Any other potential uses of force must be authorized by the UNSC. Under Article 24(1), the UNSC has the “primary responsibility for the maintenance of peace and security.” Binding measures, including the use of military force, under Chapter VII may be imposed only if there has been a “threat to peace, breach of peace, or act of aggression.”10 UN Charter, Art. 39. There is no legal framework covering situations if the UNSC is deadlocked by the veto of a P-5 member.  Maintaining peace and security is not the only one purpose of the UN as the UN Charter contains elements of human rights and humanitarian principles.11 As stated in the UN Charter Preamble, other purposes of the UN are: “to save succeeding generations from the scourge of war…to reaffirm faith in fundamental human rights, in the dignity and worth of the human person….” However, there is no explicit right of intervention for humanitarian purposes. Under present international law, there seems to be no justification for the use of force outside self-defense or UNSC authorization. (For more analysis on justifications of unilateral use of force, see my post on Red Lines and Game Changers here.)

Rigid as this position is, I remain unconvinced that customary international law has progressed since 2014 such that it would justify President Trump’s Syrian strike – limited as it was and even if motivated for pure reasons.  This does not mean that I am any less conflicted: inaction is certainly not an acceptable option.  Something needs to be done in Syria, but a limited one-off strike to send a message as opposed to a collective effort by UN Member States is not the answer.

Wherever one finds himself or herself in this debate, the one positive result from the US’s strike in Syria concerning Assad’s use of chemical weapons is that there is a lively debate among scholars and policy makers about the need for greater clarity in what is an acceptable response by States, individually or collectively, when a regime commits mass atrocities.  Of the many interesting blogs posts that have been circulating the past few days, I particularly recommend: Syrian Strikes: A Singular Exception or a Pattern and a Precedent? by Anthea Roberts; US Strikes against Syria and the Implications for the Jus ad Bellum by Monica Hakimi; Illegal But Legitimate? by Marko Milanovic on EJIL Talk!, and I agree with Harold Koh by Jens David Ohlin on Opinio Juris.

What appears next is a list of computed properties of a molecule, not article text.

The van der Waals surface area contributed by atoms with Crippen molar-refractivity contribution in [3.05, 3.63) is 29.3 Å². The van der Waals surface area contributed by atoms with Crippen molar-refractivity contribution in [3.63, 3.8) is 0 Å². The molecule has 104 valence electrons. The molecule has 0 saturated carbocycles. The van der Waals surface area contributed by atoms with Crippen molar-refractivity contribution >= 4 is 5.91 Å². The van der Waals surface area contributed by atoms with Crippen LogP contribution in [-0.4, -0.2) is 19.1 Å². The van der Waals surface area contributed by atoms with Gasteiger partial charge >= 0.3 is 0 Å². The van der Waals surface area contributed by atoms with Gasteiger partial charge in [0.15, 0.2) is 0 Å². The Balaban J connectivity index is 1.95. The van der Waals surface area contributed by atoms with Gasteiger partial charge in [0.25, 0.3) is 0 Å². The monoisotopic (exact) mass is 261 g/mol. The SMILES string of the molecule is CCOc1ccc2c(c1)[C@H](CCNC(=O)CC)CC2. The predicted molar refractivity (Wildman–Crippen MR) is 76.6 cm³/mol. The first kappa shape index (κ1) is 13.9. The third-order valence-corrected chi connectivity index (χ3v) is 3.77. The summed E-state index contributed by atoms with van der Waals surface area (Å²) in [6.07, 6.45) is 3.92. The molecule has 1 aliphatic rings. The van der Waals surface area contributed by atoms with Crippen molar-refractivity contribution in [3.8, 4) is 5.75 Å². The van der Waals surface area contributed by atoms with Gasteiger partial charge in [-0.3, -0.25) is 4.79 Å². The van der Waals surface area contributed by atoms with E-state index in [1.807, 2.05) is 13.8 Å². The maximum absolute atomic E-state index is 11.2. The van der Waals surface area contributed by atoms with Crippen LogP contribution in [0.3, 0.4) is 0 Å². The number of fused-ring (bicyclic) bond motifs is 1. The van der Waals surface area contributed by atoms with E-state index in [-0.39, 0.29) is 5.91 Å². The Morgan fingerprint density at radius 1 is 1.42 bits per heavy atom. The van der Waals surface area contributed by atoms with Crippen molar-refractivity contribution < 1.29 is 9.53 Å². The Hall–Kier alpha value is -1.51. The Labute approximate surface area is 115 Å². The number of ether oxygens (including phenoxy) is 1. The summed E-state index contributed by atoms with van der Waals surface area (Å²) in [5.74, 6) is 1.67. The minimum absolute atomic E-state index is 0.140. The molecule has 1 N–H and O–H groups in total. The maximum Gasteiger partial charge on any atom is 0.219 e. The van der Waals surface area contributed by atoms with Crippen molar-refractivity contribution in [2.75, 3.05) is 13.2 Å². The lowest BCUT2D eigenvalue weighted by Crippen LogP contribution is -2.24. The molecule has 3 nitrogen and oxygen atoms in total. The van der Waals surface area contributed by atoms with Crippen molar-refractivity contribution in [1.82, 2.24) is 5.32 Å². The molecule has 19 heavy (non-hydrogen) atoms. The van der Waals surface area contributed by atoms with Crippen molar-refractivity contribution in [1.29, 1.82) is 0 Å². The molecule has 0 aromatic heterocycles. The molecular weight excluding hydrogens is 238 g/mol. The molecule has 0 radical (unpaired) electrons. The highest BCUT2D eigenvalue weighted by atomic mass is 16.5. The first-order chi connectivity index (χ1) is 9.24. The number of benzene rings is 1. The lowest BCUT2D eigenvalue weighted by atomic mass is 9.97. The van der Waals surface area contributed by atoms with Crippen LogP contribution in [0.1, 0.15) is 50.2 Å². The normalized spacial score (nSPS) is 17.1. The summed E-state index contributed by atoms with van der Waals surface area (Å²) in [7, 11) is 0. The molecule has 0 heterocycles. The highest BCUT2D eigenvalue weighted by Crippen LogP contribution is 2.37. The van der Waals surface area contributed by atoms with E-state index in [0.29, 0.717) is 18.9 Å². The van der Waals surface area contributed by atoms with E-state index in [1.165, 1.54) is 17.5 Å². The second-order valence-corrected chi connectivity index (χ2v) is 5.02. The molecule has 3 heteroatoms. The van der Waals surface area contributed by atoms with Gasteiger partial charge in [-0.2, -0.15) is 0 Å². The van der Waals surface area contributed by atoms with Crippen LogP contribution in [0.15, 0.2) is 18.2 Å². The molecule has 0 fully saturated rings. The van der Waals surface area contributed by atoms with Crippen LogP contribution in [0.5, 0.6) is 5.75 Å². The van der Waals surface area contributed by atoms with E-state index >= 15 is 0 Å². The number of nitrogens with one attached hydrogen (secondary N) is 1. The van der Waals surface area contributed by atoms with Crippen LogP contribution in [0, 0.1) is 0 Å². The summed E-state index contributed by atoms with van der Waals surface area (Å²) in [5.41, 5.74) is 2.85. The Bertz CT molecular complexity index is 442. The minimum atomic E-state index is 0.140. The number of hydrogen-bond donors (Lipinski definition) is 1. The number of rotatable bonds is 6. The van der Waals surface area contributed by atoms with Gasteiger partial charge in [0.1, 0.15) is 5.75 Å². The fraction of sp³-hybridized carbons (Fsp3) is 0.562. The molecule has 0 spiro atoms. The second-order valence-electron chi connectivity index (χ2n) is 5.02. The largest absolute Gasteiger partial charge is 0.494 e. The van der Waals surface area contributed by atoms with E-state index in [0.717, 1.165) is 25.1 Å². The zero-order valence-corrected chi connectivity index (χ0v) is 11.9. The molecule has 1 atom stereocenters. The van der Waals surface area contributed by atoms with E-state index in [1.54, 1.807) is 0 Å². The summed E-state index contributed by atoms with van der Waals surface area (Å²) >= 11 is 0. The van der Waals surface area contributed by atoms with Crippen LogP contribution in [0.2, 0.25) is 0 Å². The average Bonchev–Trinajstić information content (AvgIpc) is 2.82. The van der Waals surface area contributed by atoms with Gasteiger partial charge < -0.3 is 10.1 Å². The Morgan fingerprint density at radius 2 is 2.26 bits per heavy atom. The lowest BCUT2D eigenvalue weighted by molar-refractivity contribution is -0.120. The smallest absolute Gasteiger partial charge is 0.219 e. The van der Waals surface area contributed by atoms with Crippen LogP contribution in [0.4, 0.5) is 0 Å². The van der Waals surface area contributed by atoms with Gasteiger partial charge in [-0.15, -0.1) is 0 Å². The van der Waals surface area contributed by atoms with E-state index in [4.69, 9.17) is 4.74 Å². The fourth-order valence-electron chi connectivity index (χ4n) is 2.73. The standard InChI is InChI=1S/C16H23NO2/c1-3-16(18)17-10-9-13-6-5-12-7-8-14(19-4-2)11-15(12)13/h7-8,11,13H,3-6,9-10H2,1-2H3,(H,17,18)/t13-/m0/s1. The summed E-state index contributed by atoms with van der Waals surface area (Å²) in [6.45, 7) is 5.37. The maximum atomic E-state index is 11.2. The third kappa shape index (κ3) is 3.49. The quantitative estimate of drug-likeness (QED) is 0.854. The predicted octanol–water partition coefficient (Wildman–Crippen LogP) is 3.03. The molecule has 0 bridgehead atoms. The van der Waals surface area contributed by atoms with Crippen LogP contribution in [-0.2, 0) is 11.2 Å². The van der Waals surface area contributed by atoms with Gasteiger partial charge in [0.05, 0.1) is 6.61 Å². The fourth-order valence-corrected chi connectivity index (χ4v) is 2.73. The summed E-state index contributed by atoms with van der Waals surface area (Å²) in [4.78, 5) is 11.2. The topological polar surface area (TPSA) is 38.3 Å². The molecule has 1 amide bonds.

About Author



Author: Michael G. Karnavas

Michael G. Karnavas is an American trained lawyer. He is licensed in Alaska and Massachusetts and is qualified to appear before the various International tribunals, including the International Criminal Court (ICC). Residing and practicing primarily in The Hague, he is recognized as an expert in international criminal defence, including pre-trial, trial, and appellate advocacy.

One thought on “Striking Syria: is there international law or is there only power?”

  1. Thanks Michael for that comprehensive and well organized analysis , by itself presents too many complications , yet , one point has gone missing :
    You put super powers and ordinary states , at the same level , but , it is hard to accept it . The SC is effectively non effective body , without consent of super powers . The philosophy is very simple : if super powers support a resolution , it does express more effectiveness and enforcement of the discussed resolution , and , the CIL in fact .

    So, super powers have more power, more rights, yet, more obligations. Now , the short history of the war in Syria , suggests clearly , that Russian Veto is guaranteed , and above all , Russian itself , is deeply implicated there .

    So, we have a grave violation of jus cogens (chemical attack) and no remedy (The veto is guaranteed).

    That is how , new CIL ( effectively ) is developed !! otherwise , never ever , new CIL doctrine shall be implied , and enforced . CIL , is not only sheer numbers of states defining it , means : quantity , but also quality :
    Jus cogens , and super powers conduct . In this regard , it is justified !! If not in reaction and retaliation to such jus cogens , then , when exactly ?? Shall we wait for reform in the structure and protocols of the SC ?? We won’t stay young !!